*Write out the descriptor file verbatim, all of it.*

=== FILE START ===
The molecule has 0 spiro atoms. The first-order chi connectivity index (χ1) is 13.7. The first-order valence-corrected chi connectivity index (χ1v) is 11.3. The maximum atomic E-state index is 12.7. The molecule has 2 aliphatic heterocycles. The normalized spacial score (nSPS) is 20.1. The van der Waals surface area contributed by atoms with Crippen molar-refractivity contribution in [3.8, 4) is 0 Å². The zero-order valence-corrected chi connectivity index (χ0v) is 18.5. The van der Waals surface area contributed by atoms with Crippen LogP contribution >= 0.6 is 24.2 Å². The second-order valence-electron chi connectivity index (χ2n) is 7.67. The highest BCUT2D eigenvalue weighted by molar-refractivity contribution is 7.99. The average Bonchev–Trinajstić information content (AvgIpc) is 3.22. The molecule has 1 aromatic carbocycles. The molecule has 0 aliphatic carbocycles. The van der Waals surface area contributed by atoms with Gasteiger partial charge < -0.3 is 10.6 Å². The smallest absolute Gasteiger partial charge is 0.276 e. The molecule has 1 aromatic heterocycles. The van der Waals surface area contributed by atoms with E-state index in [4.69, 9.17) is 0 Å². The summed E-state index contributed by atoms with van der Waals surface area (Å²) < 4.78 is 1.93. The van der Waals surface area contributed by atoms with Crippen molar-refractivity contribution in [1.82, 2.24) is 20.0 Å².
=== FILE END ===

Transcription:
The molecule has 0 spiro atoms. The first-order chi connectivity index (χ1) is 13.7. The first-order valence-corrected chi connectivity index (χ1v) is 11.3. The maximum atomic E-state index is 12.7. The molecule has 2 aliphatic heterocycles. The normalized spacial score (nSPS) is 20.1. The van der Waals surface area contributed by atoms with Crippen molar-refractivity contribution in [3.8, 4) is 0 Å². The zero-order valence-corrected chi connectivity index (χ0v) is 18.5. The van der Waals surface area contributed by atoms with Crippen LogP contribution >= 0.6 is 24.2 Å². The second-order valence-electron chi connectivity index (χ2n) is 7.67. The highest BCUT2D eigenvalue weighted by molar-refractivity contribution is 7.99. The average Bonchev–Trinajstić information content (AvgIpc) is 3.22. The molecule has 1 aromatic carbocycles. The molecule has 0 aliphatic carbocycles. The van der Waals surface area contributed by atoms with Gasteiger partial charge < -0.3 is 10.6 Å². The smallest absolute Gasteiger partial charge is 0.276 e. The molecule has 1 aromatic heterocycles. The van der Waals surface area contributed by atoms with E-state index in [4.69, 9.17) is 0 Å². The summed E-state index contributed by atoms with van der Waals surface area (Å²) < 4.78 is 1.93. The van der Waals surface area contributed by atoms with Crippen molar-refractivity contribution in [1.82, 2.24) is 20.0 Å².